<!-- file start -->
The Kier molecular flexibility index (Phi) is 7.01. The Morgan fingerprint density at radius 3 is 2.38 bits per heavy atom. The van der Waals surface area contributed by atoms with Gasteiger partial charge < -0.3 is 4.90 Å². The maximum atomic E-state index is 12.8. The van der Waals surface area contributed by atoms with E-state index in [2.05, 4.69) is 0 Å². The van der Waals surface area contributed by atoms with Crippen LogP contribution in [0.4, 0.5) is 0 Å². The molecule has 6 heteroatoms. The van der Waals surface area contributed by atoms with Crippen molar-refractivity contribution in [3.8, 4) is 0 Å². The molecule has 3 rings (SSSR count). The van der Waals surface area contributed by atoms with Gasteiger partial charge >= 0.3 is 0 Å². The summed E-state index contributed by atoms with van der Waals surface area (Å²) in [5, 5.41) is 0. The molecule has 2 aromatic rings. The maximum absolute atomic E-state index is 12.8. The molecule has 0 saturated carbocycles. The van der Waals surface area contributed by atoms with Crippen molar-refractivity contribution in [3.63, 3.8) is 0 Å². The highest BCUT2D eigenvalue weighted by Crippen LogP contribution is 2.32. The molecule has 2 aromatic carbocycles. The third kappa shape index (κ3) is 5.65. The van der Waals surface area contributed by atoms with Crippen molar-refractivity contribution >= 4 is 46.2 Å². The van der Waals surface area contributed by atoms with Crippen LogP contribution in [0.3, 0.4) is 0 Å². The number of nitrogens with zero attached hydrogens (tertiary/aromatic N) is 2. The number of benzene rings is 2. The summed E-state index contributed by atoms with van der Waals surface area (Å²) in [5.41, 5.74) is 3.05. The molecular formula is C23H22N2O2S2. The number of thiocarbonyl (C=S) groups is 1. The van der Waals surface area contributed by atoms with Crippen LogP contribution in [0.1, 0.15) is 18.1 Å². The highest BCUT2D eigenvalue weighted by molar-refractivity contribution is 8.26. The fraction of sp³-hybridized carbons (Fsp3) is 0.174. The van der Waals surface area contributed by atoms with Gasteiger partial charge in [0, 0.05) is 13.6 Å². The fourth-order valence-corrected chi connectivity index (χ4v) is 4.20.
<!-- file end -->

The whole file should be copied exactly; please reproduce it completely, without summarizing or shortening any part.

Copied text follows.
The Kier molecular flexibility index (Phi) is 7.01. The Morgan fingerprint density at radius 3 is 2.38 bits per heavy atom. The van der Waals surface area contributed by atoms with Gasteiger partial charge < -0.3 is 4.90 Å². The maximum atomic E-state index is 12.8. The van der Waals surface area contributed by atoms with E-state index in [2.05, 4.69) is 0 Å². The van der Waals surface area contributed by atoms with Crippen LogP contribution in [0.4, 0.5) is 0 Å². The molecule has 6 heteroatoms. The van der Waals surface area contributed by atoms with Crippen molar-refractivity contribution in [3.8, 4) is 0 Å². The molecule has 3 rings (SSSR count). The van der Waals surface area contributed by atoms with Gasteiger partial charge >= 0.3 is 0 Å². The summed E-state index contributed by atoms with van der Waals surface area (Å²) in [5, 5.41) is 0. The molecule has 2 aromatic rings. The maximum absolute atomic E-state index is 12.8. The molecule has 0 saturated carbocycles. The van der Waals surface area contributed by atoms with Crippen molar-refractivity contribution in [3.63, 3.8) is 0 Å². The highest BCUT2D eigenvalue weighted by Crippen LogP contribution is 2.32. The molecule has 2 aromatic carbocycles. The third kappa shape index (κ3) is 5.65. The van der Waals surface area contributed by atoms with Crippen molar-refractivity contribution >= 4 is 46.2 Å². The van der Waals surface area contributed by atoms with Crippen LogP contribution in [0.3, 0.4) is 0 Å². The number of nitrogens with zero attached hydrogens (tertiary/aromatic N) is 2. The number of benzene rings is 2. The summed E-state index contributed by atoms with van der Waals surface area (Å²) in [5.41, 5.74) is 3.05. The molecular formula is C23H22N2O2S2. The number of thiocarbonyl (C=S) groups is 1. The van der Waals surface area contributed by atoms with Crippen LogP contribution in [0.1, 0.15) is 18.1 Å². The highest BCUT2D eigenvalue weighted by molar-refractivity contribution is 8.26. The fraction of sp³-hybridized carbons (Fsp3) is 0.174. The van der Waals surface area contributed by atoms with Gasteiger partial charge in [0, 0.05) is 13.6 Å². The fourth-order valence-corrected chi connectivity index (χ4v) is 4.20.